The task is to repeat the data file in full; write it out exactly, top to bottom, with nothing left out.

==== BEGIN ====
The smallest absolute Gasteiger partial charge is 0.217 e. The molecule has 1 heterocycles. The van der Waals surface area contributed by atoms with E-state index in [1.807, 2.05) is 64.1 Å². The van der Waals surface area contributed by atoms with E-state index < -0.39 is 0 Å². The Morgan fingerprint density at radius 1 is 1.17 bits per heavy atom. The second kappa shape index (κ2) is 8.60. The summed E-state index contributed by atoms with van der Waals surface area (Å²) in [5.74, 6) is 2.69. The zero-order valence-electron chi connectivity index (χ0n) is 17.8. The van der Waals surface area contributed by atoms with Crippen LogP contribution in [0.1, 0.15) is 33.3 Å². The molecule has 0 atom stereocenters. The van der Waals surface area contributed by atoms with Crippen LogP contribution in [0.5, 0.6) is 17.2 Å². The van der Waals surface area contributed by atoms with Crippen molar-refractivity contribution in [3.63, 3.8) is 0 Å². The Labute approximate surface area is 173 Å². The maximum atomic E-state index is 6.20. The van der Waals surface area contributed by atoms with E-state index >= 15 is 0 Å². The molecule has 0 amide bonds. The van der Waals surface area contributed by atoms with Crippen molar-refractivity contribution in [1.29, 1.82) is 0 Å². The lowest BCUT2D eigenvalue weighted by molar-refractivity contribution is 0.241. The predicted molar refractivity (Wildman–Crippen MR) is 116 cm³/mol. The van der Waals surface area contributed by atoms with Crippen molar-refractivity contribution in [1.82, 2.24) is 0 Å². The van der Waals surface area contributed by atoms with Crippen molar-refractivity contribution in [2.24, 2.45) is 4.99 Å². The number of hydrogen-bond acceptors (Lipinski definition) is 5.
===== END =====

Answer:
The smallest absolute Gasteiger partial charge is 0.217 e. The molecule has 1 heterocycles. The van der Waals surface area contributed by atoms with E-state index in [1.807, 2.05) is 64.1 Å². The van der Waals surface area contributed by atoms with E-state index < -0.39 is 0 Å². The Morgan fingerprint density at radius 1 is 1.17 bits per heavy atom. The second kappa shape index (κ2) is 8.60. The summed E-state index contributed by atoms with van der Waals surface area (Å²) in [5.74, 6) is 2.69. The zero-order valence-electron chi connectivity index (χ0n) is 17.8. The van der Waals surface area contributed by atoms with Crippen LogP contribution in [0.1, 0.15) is 33.3 Å². The molecule has 0 atom stereocenters. The van der Waals surface area contributed by atoms with Crippen LogP contribution in [0.5, 0.6) is 17.2 Å². The van der Waals surface area contributed by atoms with Crippen molar-refractivity contribution in [3.63, 3.8) is 0 Å². The Labute approximate surface area is 173 Å². The maximum atomic E-state index is 6.20. The van der Waals surface area contributed by atoms with E-state index >= 15 is 0 Å². The molecule has 0 amide bonds. The van der Waals surface area contributed by atoms with Crippen molar-refractivity contribution in [1.29, 1.82) is 0 Å². The lowest BCUT2D eigenvalue weighted by molar-refractivity contribution is 0.241. The predicted molar refractivity (Wildman–Crippen MR) is 116 cm³/mol. The van der Waals surface area contributed by atoms with Crippen molar-refractivity contribution in [1.82, 2.24) is 0 Å². The van der Waals surface area contributed by atoms with Crippen molar-refractivity contribution in [2.24, 2.45) is 4.99 Å². The number of hydrogen-bond acceptors (Lipinski definition) is 5.